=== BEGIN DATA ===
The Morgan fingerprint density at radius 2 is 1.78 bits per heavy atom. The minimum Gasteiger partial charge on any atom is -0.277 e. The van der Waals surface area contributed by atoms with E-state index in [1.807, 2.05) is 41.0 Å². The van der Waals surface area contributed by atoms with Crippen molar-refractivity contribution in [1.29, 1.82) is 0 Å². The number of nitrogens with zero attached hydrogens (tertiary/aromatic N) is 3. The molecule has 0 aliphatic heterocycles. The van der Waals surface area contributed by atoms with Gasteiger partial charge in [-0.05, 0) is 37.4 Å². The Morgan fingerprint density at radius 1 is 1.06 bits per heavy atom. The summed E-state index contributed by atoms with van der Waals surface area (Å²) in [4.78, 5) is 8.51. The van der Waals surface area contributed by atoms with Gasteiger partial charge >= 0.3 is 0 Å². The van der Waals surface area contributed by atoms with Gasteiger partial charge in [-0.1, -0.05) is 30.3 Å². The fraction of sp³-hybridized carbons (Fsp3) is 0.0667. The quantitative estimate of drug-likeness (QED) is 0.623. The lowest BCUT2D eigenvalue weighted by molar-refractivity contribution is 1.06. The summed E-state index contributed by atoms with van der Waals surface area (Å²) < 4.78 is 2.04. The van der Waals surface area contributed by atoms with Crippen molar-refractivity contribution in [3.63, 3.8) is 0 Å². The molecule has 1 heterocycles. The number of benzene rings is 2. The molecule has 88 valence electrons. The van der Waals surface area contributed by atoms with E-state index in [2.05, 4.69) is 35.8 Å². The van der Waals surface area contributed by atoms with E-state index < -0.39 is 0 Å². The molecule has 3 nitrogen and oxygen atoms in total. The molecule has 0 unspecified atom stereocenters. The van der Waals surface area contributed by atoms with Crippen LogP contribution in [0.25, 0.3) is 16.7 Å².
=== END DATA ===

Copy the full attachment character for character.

The Morgan fingerprint density at radius 2 is 1.78 bits per heavy atom. The minimum Gasteiger partial charge on any atom is -0.277 e. The van der Waals surface area contributed by atoms with E-state index in [1.807, 2.05) is 41.0 Å². The van der Waals surface area contributed by atoms with Crippen molar-refractivity contribution in [1.29, 1.82) is 0 Å². The number of nitrogens with zero attached hydrogens (tertiary/aromatic N) is 3. The molecule has 0 aliphatic heterocycles. The van der Waals surface area contributed by atoms with Gasteiger partial charge in [-0.05, 0) is 37.4 Å². The Morgan fingerprint density at radius 1 is 1.06 bits per heavy atom. The summed E-state index contributed by atoms with van der Waals surface area (Å²) in [4.78, 5) is 8.51. The van der Waals surface area contributed by atoms with Gasteiger partial charge >= 0.3 is 0 Å². The van der Waals surface area contributed by atoms with Gasteiger partial charge in [-0.1, -0.05) is 30.3 Å². The fraction of sp³-hybridized carbons (Fsp3) is 0.0667. The quantitative estimate of drug-likeness (QED) is 0.623. The lowest BCUT2D eigenvalue weighted by molar-refractivity contribution is 1.06. The summed E-state index contributed by atoms with van der Waals surface area (Å²) < 4.78 is 2.04. The van der Waals surface area contributed by atoms with Crippen molar-refractivity contribution in [3.63, 3.8) is 0 Å². The molecule has 1 heterocycles. The number of benzene rings is 2. The molecule has 88 valence electrons. The van der Waals surface area contributed by atoms with E-state index in [2.05, 4.69) is 35.8 Å². The van der Waals surface area contributed by atoms with E-state index < -0.39 is 0 Å². The molecule has 3 nitrogen and oxygen atoms in total. The molecule has 0 unspecified atom stereocenters. The van der Waals surface area contributed by atoms with Crippen LogP contribution in [0.25, 0.3) is 16.7 Å².